Who is Hedda Gabler? Deceitful? Trapped? Manipulative? Angry? Bored? And more importantly how has she become this woman? Ibsen’s plays are known for giving women a voice in a time where their story was left untold and Hedda Gabler is no exception. Published in 1890, the play still has huge relevance in today’s world where many women are still fighting to close the gender gap between men and women. Similar playwrights such as Arthur Miller may highlight the mistreatment of women in their work, but it’s Ibsen who takes it one step further and allows them to fight back. It’s hard for women of today to imagine how different life would have been if they’d been born 100 years ago and this play gives some idea of what you’d have had to settle for and what they might have had to do in order to fight off boredom.
The play explores Hedda Gabler’s relationships with others as she tries to navigate her way through the first year of her marriage to a man she may or may not love. The twists and turns of the plot are exceptional. I found myself constantly trying to work out what was happening in Hedda’s head and how this would translate into the remainder of the story, mostly unsuccessfully. As the play progressed it became clear that Hedda was not the only one with a hidden agenda and this added further tension to the show, leaving you expecting the unexpected.
The role of Hedda was played by Roann McCloskey who really got into her character’s head, portraying the multi-faceted personality flawlessly, especially the cold, removed woman who is able to cut people down with a single look or word. Mentions must also go to Karen Walker who gave a convincing performance as the eccentric Aunt JuJu, and Anna Whitelock whose performance as the nervous, down-trodden maid evoked the sympathy of an entire audience.
Daniel Ball who plays Hedda’s husband George Tesman worked hard to portray the annoyingly optimistic academic. However, it was hard to believe that these two people could ever have been married. Whilst I’m sure the lack of connection can be partly explained by the story itself, it almost felt that these were two people who moved in different worlds and would never have met.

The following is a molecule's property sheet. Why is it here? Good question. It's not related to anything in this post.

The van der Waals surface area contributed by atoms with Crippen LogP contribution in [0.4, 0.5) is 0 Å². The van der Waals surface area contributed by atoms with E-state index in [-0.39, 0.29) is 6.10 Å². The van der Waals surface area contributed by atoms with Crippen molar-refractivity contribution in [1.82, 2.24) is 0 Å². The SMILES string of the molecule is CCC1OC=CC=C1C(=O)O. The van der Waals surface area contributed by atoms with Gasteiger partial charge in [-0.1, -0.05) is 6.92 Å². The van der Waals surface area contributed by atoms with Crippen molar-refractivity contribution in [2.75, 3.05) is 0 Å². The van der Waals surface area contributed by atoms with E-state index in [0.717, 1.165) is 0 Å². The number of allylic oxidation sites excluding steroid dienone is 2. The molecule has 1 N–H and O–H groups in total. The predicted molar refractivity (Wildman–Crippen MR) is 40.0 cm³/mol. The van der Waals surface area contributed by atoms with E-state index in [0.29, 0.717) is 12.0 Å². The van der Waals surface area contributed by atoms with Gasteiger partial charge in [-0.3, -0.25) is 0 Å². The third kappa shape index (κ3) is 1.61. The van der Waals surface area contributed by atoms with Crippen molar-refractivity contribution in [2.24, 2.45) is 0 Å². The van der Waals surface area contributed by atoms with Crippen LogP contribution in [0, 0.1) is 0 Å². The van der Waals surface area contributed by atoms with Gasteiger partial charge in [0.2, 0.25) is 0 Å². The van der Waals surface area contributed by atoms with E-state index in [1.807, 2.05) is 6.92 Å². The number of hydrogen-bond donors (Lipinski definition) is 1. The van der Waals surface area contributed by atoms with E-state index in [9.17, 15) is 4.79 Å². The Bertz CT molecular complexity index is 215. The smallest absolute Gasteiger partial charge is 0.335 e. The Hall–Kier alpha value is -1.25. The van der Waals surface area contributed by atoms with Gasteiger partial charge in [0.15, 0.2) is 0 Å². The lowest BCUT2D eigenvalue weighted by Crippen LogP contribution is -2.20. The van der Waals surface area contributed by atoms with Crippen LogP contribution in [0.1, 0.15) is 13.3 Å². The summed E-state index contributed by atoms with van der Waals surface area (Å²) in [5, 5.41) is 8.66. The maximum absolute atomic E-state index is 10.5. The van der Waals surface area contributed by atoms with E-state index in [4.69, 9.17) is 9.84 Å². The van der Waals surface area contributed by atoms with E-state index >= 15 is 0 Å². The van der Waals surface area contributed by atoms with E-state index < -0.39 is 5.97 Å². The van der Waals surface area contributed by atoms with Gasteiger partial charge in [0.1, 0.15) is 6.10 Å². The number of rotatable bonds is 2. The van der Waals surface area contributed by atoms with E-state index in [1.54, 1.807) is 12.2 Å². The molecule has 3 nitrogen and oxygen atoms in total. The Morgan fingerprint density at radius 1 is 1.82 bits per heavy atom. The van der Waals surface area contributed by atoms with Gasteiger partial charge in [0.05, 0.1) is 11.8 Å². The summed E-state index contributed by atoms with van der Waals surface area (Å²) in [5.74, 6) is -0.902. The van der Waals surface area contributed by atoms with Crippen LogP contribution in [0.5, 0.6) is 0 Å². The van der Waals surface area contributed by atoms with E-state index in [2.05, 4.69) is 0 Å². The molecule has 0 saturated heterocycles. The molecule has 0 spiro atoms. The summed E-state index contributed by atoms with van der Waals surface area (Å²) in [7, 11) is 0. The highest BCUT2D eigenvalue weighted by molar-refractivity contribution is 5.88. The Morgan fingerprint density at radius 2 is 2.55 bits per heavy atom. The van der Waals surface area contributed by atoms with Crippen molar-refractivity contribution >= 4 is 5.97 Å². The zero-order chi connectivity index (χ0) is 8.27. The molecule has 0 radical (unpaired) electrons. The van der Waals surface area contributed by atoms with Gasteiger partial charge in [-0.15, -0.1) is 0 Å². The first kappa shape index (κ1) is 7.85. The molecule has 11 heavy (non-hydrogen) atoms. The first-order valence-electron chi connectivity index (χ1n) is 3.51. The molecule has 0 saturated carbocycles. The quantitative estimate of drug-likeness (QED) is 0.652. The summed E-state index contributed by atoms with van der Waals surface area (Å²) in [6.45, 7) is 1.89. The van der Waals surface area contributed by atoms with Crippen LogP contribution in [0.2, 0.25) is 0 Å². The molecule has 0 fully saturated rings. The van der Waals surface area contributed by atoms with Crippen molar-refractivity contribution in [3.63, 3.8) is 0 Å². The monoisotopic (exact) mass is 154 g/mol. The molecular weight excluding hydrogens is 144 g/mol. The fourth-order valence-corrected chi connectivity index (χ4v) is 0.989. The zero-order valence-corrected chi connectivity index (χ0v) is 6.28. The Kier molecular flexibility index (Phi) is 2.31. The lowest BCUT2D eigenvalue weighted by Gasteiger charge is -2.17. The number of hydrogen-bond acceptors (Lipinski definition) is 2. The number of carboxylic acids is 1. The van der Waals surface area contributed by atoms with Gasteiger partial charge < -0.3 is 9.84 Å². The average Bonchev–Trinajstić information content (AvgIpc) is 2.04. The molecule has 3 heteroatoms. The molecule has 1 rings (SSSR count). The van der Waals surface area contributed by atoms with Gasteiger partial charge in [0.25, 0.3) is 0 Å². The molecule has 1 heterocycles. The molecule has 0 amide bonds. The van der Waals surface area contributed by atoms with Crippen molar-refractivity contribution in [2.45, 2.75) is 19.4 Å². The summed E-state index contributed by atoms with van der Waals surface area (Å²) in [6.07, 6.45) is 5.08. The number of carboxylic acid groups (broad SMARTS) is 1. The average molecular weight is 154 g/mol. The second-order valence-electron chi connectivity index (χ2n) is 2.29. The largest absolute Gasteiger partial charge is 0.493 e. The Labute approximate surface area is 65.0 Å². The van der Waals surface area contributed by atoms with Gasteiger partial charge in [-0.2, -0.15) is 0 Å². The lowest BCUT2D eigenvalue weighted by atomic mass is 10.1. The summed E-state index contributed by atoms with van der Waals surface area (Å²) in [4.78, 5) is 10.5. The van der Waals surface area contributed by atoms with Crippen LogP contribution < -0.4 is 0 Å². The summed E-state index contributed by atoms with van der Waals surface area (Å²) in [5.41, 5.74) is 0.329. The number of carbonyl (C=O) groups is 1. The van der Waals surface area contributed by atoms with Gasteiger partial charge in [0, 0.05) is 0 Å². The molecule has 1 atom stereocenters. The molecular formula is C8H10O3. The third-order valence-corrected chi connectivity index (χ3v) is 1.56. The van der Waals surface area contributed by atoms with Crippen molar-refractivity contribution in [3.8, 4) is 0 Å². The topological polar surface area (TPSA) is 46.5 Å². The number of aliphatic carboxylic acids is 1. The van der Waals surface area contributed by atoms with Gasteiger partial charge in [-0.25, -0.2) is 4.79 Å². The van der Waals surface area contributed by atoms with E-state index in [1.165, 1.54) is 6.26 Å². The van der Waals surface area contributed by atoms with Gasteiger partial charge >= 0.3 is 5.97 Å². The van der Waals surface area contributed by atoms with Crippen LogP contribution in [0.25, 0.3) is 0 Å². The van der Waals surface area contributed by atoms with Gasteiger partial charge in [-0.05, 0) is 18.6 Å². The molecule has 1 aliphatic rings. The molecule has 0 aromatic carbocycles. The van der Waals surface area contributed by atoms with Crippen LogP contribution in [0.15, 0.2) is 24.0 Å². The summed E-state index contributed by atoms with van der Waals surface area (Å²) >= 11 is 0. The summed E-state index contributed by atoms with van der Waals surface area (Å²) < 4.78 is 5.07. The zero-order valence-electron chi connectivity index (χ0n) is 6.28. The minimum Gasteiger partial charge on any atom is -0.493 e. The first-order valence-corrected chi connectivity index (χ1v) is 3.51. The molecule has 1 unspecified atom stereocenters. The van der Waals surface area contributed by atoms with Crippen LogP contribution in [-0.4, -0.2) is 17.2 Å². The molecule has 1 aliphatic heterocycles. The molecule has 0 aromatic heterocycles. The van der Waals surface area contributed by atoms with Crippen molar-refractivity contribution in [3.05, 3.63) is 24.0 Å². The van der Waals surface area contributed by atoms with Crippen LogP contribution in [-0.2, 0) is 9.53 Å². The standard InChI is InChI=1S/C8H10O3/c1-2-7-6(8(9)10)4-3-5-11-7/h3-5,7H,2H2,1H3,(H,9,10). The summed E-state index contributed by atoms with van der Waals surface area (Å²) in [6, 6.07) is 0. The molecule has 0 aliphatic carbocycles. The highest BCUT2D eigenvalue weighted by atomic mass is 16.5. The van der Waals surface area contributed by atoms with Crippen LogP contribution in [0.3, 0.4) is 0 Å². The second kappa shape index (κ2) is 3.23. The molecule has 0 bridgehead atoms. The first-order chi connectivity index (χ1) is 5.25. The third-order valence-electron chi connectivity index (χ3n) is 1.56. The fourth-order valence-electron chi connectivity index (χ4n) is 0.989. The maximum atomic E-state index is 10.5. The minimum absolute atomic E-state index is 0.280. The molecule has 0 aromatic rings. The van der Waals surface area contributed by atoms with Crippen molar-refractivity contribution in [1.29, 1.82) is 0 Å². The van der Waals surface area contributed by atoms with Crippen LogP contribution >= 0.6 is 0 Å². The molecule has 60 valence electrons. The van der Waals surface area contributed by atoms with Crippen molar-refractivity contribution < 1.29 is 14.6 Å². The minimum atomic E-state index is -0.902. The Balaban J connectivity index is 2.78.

The play was interspersed with music throughout to cover costume changes. Whilst it may have brought dramatic effect I sometimes think silence is more powerful, especially in play such as this where part of the plot is the unexpected. The music became too loud and detracted from the play somewhat.
Overall Hedda Gabler is an enjoyable experience which makes you consider life in another time. It left me wondering for a long time after the play, ending with more questions than answers and whilst there are some minor irritations for the most part the play is interesting and absorbing.
Review by Emily Diver
Presented by Tower Theatre Company
By Henrik Ibsen
In a version by Richard Eyre
13th – 17th October 2015
Tuesday – Saturday 7.30pm
Matinee: Saturday 17th at 3pm
Hedda Gabler struggles with an existence that is, for her, devoid of excitement and enchantment.
Filled with a passion for life that cannot be confined by her marriage or ‘perfect home’, she strives to find a way to fulfill her desires.
An amateur performance presented by arrangement with NICK HERN BOOKS
Running time: 2 hours 10 mins approx (including an interval of 15 mins)
Upstairs At The Gatehouse
London N6 4BD